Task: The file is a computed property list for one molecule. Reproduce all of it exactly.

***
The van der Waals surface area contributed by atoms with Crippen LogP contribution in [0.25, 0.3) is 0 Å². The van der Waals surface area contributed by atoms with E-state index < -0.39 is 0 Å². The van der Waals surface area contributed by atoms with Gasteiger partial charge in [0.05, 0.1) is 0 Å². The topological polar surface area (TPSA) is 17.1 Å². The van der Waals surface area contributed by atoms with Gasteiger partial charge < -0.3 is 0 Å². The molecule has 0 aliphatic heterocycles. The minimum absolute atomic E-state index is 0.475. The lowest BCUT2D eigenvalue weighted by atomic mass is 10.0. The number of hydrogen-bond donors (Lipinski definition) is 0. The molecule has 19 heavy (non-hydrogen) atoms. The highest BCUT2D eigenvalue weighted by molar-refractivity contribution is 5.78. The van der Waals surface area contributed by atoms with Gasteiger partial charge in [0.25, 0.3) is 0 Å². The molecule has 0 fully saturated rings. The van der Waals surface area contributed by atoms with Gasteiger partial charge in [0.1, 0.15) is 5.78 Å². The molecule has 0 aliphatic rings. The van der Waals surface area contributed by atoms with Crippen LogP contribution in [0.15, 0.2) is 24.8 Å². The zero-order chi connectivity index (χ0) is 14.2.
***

The van der Waals surface area contributed by atoms with Crippen LogP contribution in [0.25, 0.3) is 0 Å². The van der Waals surface area contributed by atoms with E-state index < -0.39 is 0 Å². The van der Waals surface area contributed by atoms with Gasteiger partial charge in [0.05, 0.1) is 0 Å². The topological polar surface area (TPSA) is 17.1 Å². The van der Waals surface area contributed by atoms with Gasteiger partial charge < -0.3 is 0 Å². The molecule has 0 aliphatic heterocycles. The minimum absolute atomic E-state index is 0.475. The lowest BCUT2D eigenvalue weighted by atomic mass is 10.0. The number of hydrogen-bond donors (Lipinski definition) is 0. The molecule has 19 heavy (non-hydrogen) atoms. The highest BCUT2D eigenvalue weighted by molar-refractivity contribution is 5.78. The van der Waals surface area contributed by atoms with Gasteiger partial charge in [0.25, 0.3) is 0 Å². The molecule has 0 fully saturated rings. The van der Waals surface area contributed by atoms with Gasteiger partial charge in [0.1, 0.15) is 5.78 Å². The molecule has 0 aliphatic rings. The van der Waals surface area contributed by atoms with Crippen LogP contribution in [0.15, 0.2) is 24.8 Å². The zero-order chi connectivity index (χ0) is 14.2.